Connecticut plans statewide microgrid program
The program is designed to develop new ways to keep critical buildings powered during electric grid outages
Connecticut is planning nine microgrid projects in the towns of Bridgeport, Fairfield, Groton, Hartford, Middletown, Storrs, Windham, and Woodbridge. The cities will receive a total of $18 million in funding primarily through the Connecticut Department of Energy and Environmental Protection (DEEP).
The program is designed to develop new ways to keep critical buildings powered during electric grid outages.
"Microgrids play a major role in our efforts to modernize and harden our infrastructure to withstand severe weather," said Gov. Dannel Malloy. "These projects will help protect residents and vital public services even when the power goes out, and in doing so allow us to provide critical services during times of emergency. Over the next two years, I've recommended an additional $30 million in funding for the state's microgrid program to strengthen more Connecticut communities."
Passed under Gov. Malloy's storm bill (Public Act 12-148), the Microgrid Pilot Program will increase safety and quality of life for Connecticut residents during power outages, according to the governor's office. Microgrids will provide electricity to critical facilities and town centers on a 24/7 basis and will include an isolation system so the microgrid can provide power despite any large-scale outages.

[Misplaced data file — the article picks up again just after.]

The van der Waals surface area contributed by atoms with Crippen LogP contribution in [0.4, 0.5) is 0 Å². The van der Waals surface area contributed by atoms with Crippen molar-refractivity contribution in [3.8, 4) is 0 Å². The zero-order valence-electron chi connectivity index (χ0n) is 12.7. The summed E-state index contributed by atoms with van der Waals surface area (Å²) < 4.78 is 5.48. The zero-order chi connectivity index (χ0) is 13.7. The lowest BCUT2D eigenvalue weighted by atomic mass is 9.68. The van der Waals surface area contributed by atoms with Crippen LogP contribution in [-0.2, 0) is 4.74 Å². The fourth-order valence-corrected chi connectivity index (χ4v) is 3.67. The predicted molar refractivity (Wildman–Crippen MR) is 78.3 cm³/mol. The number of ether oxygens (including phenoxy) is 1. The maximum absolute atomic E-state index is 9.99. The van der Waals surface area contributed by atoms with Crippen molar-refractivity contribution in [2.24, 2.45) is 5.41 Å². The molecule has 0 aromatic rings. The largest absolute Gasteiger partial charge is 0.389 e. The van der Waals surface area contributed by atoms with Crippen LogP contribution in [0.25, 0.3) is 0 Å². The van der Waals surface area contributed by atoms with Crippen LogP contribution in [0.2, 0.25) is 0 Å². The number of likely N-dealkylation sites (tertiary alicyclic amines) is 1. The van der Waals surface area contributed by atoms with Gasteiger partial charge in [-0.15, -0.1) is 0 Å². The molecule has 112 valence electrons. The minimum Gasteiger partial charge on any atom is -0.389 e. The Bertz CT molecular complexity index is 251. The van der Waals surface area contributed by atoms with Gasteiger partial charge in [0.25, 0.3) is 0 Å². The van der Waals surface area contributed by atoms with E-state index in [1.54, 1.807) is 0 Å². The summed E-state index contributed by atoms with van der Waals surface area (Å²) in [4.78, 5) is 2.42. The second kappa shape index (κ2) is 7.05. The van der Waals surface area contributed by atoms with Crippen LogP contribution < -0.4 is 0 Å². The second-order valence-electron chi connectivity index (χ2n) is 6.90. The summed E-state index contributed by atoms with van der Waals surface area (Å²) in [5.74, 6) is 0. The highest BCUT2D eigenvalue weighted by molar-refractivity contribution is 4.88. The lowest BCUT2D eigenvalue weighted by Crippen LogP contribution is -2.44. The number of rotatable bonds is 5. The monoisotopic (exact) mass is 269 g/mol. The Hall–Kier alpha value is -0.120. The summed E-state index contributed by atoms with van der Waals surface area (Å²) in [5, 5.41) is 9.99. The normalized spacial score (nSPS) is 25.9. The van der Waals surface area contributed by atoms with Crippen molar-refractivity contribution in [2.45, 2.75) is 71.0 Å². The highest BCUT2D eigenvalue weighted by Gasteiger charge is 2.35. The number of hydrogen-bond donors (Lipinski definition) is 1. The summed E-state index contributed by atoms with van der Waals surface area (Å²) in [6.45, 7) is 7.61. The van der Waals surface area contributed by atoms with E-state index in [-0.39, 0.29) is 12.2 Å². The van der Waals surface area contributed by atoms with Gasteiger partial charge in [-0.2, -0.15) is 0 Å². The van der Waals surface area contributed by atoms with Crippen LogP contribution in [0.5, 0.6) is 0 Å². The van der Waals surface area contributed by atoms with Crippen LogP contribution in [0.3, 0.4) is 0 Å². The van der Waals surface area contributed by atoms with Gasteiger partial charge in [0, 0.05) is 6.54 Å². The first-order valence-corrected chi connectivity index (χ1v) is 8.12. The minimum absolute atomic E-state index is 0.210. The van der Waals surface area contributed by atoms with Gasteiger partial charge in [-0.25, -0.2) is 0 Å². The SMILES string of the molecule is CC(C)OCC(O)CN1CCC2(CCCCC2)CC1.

The nine projects receiving funding are:
Bridgeport: City hall, police station, and senior center — $2.97 million for three 600 kW natural gas microturbines.
Fairfield: Town of Fairfield police station, emergency operations center, cell tower, fire headquarters, public shelter — $1.16 million for 50 kW natural gas reciprocating engine, 250 kW natural gas reciprocating engine, 47 kW photovoltaic solar.
Groton: Naval Submarine Base — $3 million for 5 MW cogeneration turbine, 1.5 MW diesel. Since the base is a federal entity, this funding comes through the State Department of Economic and Community Development and not through DEEP.
Hartford: the University of Hartford campus and St. Francis Hospital--$2.27 million for two 1.9 MW diesel (existing), 250 kW diesel, 150 kW diesel. Hartford is also receiving a grant for the Parkville Cluster school, senior center, library, supermarket, gas station — $2.06 million for 600 kW natural gas turbine.
Middletown: Wesleyan University campus and athletic center (public shelter) — $694,000 for 2.4 MW and 676 kW Natural Gas Combined Heat and Power Reciprocating Engine.
Storrs: University of Connecticut Depot Campus — $2.14 million for 400 kW fuel cell, 6.6 kW PV solar.
Windham: Two schools — $639,950 for two 130 kW natural gas, 250 kW solar, 200 kWh battery energy storage; two kW diesel.
Woodbridge: Police station, fire station, Department of Public Works, town hall, high school — $3 million for 1.6 MW natural gas turbine, 400 kW fuel cell.